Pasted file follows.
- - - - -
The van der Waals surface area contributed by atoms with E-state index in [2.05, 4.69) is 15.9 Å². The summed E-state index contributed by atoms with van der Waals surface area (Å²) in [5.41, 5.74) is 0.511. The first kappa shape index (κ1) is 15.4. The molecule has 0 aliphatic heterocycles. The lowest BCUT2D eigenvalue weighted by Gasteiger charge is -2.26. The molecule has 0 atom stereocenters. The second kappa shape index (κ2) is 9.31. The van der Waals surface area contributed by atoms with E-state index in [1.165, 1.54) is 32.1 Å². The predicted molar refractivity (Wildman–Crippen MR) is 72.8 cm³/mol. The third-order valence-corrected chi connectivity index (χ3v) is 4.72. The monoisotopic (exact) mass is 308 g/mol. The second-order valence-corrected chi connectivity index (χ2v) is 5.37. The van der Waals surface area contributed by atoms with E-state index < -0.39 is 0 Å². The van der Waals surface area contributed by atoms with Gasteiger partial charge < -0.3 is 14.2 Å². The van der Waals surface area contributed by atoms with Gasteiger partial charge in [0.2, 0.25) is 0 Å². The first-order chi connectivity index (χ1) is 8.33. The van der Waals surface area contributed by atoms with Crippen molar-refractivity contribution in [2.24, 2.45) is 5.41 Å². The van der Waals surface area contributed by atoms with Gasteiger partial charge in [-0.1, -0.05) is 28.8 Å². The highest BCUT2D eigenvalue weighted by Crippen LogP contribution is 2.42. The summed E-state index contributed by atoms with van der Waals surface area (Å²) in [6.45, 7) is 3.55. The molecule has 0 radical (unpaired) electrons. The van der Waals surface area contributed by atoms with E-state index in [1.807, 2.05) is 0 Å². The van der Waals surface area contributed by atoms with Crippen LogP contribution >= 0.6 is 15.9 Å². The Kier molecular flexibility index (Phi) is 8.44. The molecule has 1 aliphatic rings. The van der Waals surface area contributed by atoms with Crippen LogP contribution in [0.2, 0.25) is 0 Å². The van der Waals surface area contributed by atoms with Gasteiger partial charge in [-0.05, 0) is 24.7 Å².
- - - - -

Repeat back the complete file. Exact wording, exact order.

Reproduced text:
The van der Waals surface area contributed by atoms with E-state index in [2.05, 4.69) is 15.9 Å². The summed E-state index contributed by atoms with van der Waals surface area (Å²) in [5.41, 5.74) is 0.511. The first kappa shape index (κ1) is 15.4. The molecule has 0 aliphatic heterocycles. The lowest BCUT2D eigenvalue weighted by Gasteiger charge is -2.26. The molecule has 0 atom stereocenters. The second kappa shape index (κ2) is 9.31. The van der Waals surface area contributed by atoms with E-state index in [1.165, 1.54) is 32.1 Å². The predicted molar refractivity (Wildman–Crippen MR) is 72.8 cm³/mol. The third-order valence-corrected chi connectivity index (χ3v) is 4.72. The monoisotopic (exact) mass is 308 g/mol. The second-order valence-corrected chi connectivity index (χ2v) is 5.37. The van der Waals surface area contributed by atoms with E-state index < -0.39 is 0 Å². The van der Waals surface area contributed by atoms with Gasteiger partial charge < -0.3 is 14.2 Å². The van der Waals surface area contributed by atoms with Gasteiger partial charge in [0.2, 0.25) is 0 Å². The first-order chi connectivity index (χ1) is 8.33. The van der Waals surface area contributed by atoms with Crippen molar-refractivity contribution in [2.24, 2.45) is 5.41 Å². The van der Waals surface area contributed by atoms with Gasteiger partial charge in [-0.1, -0.05) is 28.8 Å². The highest BCUT2D eigenvalue weighted by Crippen LogP contribution is 2.42. The summed E-state index contributed by atoms with van der Waals surface area (Å²) in [6.45, 7) is 3.55. The molecule has 0 radical (unpaired) electrons. The van der Waals surface area contributed by atoms with E-state index in [1.807, 2.05) is 0 Å². The van der Waals surface area contributed by atoms with Crippen LogP contribution >= 0.6 is 15.9 Å². The Kier molecular flexibility index (Phi) is 8.44. The molecule has 1 aliphatic rings. The van der Waals surface area contributed by atoms with Crippen LogP contribution in [0.2, 0.25) is 0 Å². The van der Waals surface area contributed by atoms with Gasteiger partial charge in [-0.05, 0) is 24.7 Å².